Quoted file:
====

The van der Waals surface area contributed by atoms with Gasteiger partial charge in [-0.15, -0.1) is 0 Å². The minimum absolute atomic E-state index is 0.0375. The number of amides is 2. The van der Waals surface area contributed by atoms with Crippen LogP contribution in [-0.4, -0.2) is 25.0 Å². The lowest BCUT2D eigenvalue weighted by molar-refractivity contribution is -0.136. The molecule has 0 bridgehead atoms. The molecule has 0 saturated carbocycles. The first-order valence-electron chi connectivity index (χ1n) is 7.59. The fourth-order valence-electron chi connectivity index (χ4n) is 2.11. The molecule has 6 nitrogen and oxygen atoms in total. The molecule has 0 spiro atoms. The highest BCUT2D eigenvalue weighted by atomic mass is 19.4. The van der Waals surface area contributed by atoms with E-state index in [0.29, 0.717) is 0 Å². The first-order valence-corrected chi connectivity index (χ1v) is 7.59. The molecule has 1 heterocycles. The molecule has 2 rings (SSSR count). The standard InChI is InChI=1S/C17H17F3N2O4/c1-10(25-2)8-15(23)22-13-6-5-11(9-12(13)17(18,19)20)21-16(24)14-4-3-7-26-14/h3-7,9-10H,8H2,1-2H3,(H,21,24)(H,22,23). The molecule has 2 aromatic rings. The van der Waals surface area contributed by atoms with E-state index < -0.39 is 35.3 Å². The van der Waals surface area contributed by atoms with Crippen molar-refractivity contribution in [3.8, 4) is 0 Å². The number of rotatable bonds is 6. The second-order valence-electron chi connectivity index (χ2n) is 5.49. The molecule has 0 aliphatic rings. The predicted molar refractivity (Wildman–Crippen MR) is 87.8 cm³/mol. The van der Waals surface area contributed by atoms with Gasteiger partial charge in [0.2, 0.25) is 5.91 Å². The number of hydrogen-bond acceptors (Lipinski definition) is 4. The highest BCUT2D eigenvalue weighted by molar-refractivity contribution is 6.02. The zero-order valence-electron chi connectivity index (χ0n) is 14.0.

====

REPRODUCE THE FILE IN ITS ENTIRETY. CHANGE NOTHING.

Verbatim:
The van der Waals surface area contributed by atoms with Gasteiger partial charge in [-0.15, -0.1) is 0 Å². The minimum absolute atomic E-state index is 0.0375. The number of amides is 2. The van der Waals surface area contributed by atoms with Crippen LogP contribution in [-0.4, -0.2) is 25.0 Å². The lowest BCUT2D eigenvalue weighted by molar-refractivity contribution is -0.136. The molecule has 0 bridgehead atoms. The molecule has 0 saturated carbocycles. The first-order valence-electron chi connectivity index (χ1n) is 7.59. The fourth-order valence-electron chi connectivity index (χ4n) is 2.11. The molecule has 6 nitrogen and oxygen atoms in total. The molecule has 0 spiro atoms. The highest BCUT2D eigenvalue weighted by atomic mass is 19.4. The van der Waals surface area contributed by atoms with E-state index in [0.29, 0.717) is 0 Å². The first-order valence-corrected chi connectivity index (χ1v) is 7.59. The molecule has 1 heterocycles. The molecule has 2 rings (SSSR count). The standard InChI is InChI=1S/C17H17F3N2O4/c1-10(25-2)8-15(23)22-13-6-5-11(9-12(13)17(18,19)20)21-16(24)14-4-3-7-26-14/h3-7,9-10H,8H2,1-2H3,(H,21,24)(H,22,23). The molecule has 2 aromatic rings. The van der Waals surface area contributed by atoms with E-state index < -0.39 is 35.3 Å². The van der Waals surface area contributed by atoms with Crippen molar-refractivity contribution in [3.8, 4) is 0 Å². The number of rotatable bonds is 6. The second-order valence-electron chi connectivity index (χ2n) is 5.49. The molecule has 0 aliphatic rings. The predicted molar refractivity (Wildman–Crippen MR) is 87.8 cm³/mol. The van der Waals surface area contributed by atoms with Gasteiger partial charge in [0.2, 0.25) is 5.91 Å². The number of hydrogen-bond acceptors (Lipinski definition) is 4. The highest BCUT2D eigenvalue weighted by molar-refractivity contribution is 6.02. The zero-order valence-electron chi connectivity index (χ0n) is 14.0.